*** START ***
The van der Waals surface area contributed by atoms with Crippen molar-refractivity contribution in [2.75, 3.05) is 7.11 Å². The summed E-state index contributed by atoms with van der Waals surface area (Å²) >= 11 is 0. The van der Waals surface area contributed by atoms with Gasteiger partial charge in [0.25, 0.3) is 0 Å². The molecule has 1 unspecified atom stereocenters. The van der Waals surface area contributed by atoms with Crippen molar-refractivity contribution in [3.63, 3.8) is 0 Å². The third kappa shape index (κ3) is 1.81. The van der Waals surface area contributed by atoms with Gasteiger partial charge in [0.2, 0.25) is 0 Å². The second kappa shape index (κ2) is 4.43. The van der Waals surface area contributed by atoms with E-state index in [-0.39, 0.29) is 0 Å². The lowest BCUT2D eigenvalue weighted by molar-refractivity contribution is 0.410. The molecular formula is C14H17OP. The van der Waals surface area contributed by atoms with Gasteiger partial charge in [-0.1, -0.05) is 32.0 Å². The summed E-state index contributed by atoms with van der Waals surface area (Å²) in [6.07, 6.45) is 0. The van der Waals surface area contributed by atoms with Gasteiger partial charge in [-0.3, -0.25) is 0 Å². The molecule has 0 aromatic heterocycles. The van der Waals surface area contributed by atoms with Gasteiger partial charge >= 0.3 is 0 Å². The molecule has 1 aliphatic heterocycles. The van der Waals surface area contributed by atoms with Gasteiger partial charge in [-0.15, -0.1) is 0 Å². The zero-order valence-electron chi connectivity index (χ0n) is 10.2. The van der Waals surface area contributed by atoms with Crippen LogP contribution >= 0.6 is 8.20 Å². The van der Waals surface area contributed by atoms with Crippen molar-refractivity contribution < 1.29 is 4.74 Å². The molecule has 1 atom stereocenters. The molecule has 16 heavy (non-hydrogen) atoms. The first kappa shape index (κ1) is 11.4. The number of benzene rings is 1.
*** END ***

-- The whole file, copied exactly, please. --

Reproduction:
The van der Waals surface area contributed by atoms with Crippen molar-refractivity contribution in [2.75, 3.05) is 7.11 Å². The summed E-state index contributed by atoms with van der Waals surface area (Å²) >= 11 is 0. The van der Waals surface area contributed by atoms with Gasteiger partial charge in [0.25, 0.3) is 0 Å². The molecule has 1 unspecified atom stereocenters. The van der Waals surface area contributed by atoms with Crippen molar-refractivity contribution in [3.63, 3.8) is 0 Å². The third kappa shape index (κ3) is 1.81. The van der Waals surface area contributed by atoms with Gasteiger partial charge in [0.2, 0.25) is 0 Å². The second kappa shape index (κ2) is 4.43. The van der Waals surface area contributed by atoms with E-state index in [-0.39, 0.29) is 0 Å². The lowest BCUT2D eigenvalue weighted by molar-refractivity contribution is 0.410. The molecular formula is C14H17OP. The van der Waals surface area contributed by atoms with Gasteiger partial charge in [-0.1, -0.05) is 32.0 Å². The summed E-state index contributed by atoms with van der Waals surface area (Å²) in [6.07, 6.45) is 0. The van der Waals surface area contributed by atoms with Gasteiger partial charge in [-0.3, -0.25) is 0 Å². The molecule has 0 aromatic heterocycles. The van der Waals surface area contributed by atoms with Gasteiger partial charge >= 0.3 is 0 Å². The molecule has 1 aliphatic heterocycles. The van der Waals surface area contributed by atoms with Gasteiger partial charge in [-0.15, -0.1) is 0 Å². The zero-order valence-electron chi connectivity index (χ0n) is 10.2. The van der Waals surface area contributed by atoms with Crippen LogP contribution >= 0.6 is 8.20 Å². The van der Waals surface area contributed by atoms with Crippen molar-refractivity contribution < 1.29 is 4.74 Å². The molecule has 1 atom stereocenters. The molecule has 16 heavy (non-hydrogen) atoms. The first kappa shape index (κ1) is 11.4. The number of benzene rings is 1.